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I-890 pedestrian bridges near GE to come down

I-890 pedestrian bridges near GE to come down

Some GE employees lobbied for repair of aged spans
I-890 pedestrian bridges near GE to come down
The pedestrian walkway over the westbound lane of Interstate 890 in front of the General Electric plant.
Photographer: PETER R. BARBER

SCHENECTADY — Two aging pedestrian bridges over Interstate 890 near the General Electric campus will be removed, the city has determined.

The recommendation made by City Council on Monday came after an engineering study determined that $1.6 million in federal grant money, most of which was originally awarded for the bridges' rehabilitation, wasn't going to be nearly enough, given the age and condition of the spans, as well as changes in pedestrian bridge design regulations.

The bridges will probably be removed over the summer, assuming the state Department of Transportation, which has been working with city officials on the issue, accepts the city's recommendation for removal.

"We'll move forward with our (engineering) design report, and the design report is going to say to remove the bridges," City Engineer Chris Wallin said.

The council voted unanimously to adopt the finding by engineering consultant M.J. Engineering of Clifton Park that the two spans should be removed, though a third bridge, which crosses a city street near the entrance to GE, would remain.

The bridges slated for demolition were installed in 1967, when I-890 was new. Not only are they in need of repair, but changes in disabilities-access regulations mean their ramps are too steep and narrow to meet modern codes. Initially, city officials hoped to restore the bridges, but Wallin said that would cost around $3 million — far exceeding the available funding.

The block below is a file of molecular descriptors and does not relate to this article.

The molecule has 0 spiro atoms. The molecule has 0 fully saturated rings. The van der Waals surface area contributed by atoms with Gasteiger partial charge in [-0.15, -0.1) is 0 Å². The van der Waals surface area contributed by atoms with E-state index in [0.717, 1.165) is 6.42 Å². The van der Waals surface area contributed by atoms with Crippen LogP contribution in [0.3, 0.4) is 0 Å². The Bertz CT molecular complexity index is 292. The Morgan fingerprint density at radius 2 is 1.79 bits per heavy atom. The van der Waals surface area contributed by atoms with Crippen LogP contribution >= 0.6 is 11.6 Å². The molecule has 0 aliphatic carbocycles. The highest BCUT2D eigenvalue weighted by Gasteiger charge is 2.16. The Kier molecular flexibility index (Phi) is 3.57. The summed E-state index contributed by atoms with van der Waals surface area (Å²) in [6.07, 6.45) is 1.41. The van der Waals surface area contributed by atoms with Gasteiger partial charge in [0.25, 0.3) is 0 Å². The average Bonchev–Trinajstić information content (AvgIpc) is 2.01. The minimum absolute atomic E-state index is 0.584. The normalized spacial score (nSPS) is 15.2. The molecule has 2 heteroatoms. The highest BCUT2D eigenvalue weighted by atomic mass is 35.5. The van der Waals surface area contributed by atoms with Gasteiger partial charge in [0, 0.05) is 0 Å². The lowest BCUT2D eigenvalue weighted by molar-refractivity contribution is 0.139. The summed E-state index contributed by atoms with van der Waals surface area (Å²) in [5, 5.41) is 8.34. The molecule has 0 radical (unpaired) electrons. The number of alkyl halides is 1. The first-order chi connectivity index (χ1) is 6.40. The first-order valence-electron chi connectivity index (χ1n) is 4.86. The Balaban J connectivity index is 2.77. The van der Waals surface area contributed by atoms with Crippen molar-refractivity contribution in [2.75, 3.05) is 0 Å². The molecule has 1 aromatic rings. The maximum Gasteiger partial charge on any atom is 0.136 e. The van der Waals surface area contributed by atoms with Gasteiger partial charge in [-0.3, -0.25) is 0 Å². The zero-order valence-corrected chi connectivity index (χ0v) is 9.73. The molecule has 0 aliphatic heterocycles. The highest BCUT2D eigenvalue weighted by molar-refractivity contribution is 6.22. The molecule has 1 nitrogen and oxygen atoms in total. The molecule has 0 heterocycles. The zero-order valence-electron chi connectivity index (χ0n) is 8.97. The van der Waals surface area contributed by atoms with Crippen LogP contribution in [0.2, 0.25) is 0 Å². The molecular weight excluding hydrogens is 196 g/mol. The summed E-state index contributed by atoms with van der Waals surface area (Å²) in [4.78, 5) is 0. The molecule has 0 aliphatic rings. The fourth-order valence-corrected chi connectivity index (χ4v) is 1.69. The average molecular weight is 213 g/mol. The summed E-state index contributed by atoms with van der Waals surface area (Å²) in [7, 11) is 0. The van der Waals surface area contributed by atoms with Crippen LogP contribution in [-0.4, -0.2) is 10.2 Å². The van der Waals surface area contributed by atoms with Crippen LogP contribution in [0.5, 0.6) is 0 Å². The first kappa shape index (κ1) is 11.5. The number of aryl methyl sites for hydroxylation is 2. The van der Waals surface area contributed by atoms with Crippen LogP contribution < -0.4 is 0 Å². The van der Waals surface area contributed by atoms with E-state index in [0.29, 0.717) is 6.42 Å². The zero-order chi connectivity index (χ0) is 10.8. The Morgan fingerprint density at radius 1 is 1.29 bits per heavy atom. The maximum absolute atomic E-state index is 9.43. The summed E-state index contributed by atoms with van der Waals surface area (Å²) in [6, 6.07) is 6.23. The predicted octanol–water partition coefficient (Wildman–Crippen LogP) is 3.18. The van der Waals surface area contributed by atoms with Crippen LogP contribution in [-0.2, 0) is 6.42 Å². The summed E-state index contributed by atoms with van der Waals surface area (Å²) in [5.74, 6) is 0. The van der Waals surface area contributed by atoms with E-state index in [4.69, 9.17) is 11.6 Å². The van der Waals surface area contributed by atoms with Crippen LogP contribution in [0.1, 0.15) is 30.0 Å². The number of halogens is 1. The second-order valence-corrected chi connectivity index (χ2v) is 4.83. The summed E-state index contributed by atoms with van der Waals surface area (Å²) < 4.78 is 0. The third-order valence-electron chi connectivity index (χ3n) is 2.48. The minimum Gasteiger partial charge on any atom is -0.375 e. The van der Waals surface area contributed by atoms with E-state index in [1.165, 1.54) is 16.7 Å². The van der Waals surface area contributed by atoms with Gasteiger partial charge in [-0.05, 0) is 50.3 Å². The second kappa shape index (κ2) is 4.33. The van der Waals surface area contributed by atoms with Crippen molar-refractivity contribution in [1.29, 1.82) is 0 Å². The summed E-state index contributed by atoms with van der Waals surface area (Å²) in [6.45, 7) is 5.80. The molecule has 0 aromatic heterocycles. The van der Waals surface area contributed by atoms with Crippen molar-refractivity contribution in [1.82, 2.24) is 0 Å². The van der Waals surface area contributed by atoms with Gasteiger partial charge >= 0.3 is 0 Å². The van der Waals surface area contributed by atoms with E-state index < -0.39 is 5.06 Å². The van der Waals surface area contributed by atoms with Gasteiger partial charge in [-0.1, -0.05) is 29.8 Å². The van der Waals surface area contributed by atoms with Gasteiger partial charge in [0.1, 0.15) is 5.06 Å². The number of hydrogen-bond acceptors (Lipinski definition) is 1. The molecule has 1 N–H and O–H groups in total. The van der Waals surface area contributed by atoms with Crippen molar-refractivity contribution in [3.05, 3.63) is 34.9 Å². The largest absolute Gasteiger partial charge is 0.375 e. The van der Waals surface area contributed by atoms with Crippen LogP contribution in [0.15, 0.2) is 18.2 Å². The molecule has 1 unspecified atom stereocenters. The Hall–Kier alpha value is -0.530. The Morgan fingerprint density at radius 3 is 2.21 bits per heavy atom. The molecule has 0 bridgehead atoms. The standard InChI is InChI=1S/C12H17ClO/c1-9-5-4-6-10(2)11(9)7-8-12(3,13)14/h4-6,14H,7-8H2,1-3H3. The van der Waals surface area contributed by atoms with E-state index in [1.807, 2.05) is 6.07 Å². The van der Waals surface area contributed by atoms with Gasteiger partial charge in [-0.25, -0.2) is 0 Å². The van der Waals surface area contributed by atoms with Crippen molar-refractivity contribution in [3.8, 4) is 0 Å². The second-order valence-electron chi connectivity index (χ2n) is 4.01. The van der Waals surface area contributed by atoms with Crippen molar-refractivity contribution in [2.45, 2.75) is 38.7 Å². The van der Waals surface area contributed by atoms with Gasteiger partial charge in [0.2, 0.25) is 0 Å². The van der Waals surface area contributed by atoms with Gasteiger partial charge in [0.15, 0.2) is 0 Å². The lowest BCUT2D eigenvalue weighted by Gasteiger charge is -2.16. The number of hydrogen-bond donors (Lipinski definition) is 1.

With GE having significantly reduced its workforce since 1967, the city maintains the bridges are largely unused. At a meeting earlier this month, some GE employees said they use them as a way to get to the Mohawk-Hudson bike path, but Wallin said GE management doesn't support their continued use, and administrators at Schenectady County Community College see the spans primarily as a liability.

"The bridges are out of compliance with a lot of standards that are current. They do not meet ADA (Americans with Disabilities Act), they do not meet modern clearances. They have a lot of deficiencies," Wallins told the council during a committee meeting last week.

Wallin said, however, that more than 50 emails in support of the bridges were received from GE employees. But of the people who attended the Nov. 8 meeting at SCCC, Wallin said none were city residents.

If the bridges were repaired, Wallin said, no more than 10 years could be added to their life spans, and because of federal funding cuts, annual safety inspections going forward would be at city expense, rather than being paid for with federal funds. The bridges are owned by the city, though the fact that they cross an interstate highway qualified them for federal funding.

Assuming the bridges are removed, the recommended detour for GE employees who want to walk or bicycle to the bike path will include crossing Edison Avenue near the GE entrance, crossing Erie Boulevard at an existing crosswalk that may get a new warning light system, and then using South Church Street, which would also see some improvements, to reach the SCCC parking lot, which can be used to access the bike path.

"We are trying to accommodate those who use them by having the detour in place before we remove the bridges," Wallin said.

The DOT originally awarded $1.1 million in federal funding for the bridges' rehabilitation, but that amount was increased to $1.6 million after officials realized the costs involved and decided that removing the bridges was a more appropriate action.

Reach Daily Gazette reporter Stephen Williams at 518-395-3086, [email protected] or @gazettesteve on Twitter.

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